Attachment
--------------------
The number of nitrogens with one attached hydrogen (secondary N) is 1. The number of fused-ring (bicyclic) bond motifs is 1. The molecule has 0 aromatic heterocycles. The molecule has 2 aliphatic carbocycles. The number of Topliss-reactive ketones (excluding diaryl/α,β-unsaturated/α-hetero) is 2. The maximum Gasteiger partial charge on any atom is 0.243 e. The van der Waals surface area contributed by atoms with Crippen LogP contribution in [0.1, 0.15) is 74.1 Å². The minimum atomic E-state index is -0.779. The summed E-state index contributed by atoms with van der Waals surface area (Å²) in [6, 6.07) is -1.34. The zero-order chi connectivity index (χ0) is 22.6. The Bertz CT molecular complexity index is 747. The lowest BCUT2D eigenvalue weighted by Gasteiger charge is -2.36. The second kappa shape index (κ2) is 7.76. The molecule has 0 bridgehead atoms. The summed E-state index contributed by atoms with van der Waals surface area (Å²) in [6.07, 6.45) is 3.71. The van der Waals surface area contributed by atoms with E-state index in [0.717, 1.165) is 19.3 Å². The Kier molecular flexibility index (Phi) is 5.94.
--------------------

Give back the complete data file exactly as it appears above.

The number of nitrogens with one attached hydrogen (secondary N) is 1. The number of fused-ring (bicyclic) bond motifs is 1. The molecule has 0 aromatic heterocycles. The molecule has 2 aliphatic carbocycles. The number of Topliss-reactive ketones (excluding diaryl/α,β-unsaturated/α-hetero) is 2. The maximum Gasteiger partial charge on any atom is 0.243 e. The van der Waals surface area contributed by atoms with Crippen LogP contribution in [0.1, 0.15) is 74.1 Å². The minimum atomic E-state index is -0.779. The summed E-state index contributed by atoms with van der Waals surface area (Å²) in [6, 6.07) is -1.34. The zero-order chi connectivity index (χ0) is 22.6. The Bertz CT molecular complexity index is 747. The lowest BCUT2D eigenvalue weighted by Gasteiger charge is -2.36. The second kappa shape index (κ2) is 7.76. The molecule has 0 bridgehead atoms. The summed E-state index contributed by atoms with van der Waals surface area (Å²) in [6.07, 6.45) is 3.71. The van der Waals surface area contributed by atoms with E-state index in [0.717, 1.165) is 19.3 Å². The Kier molecular flexibility index (Phi) is 5.94.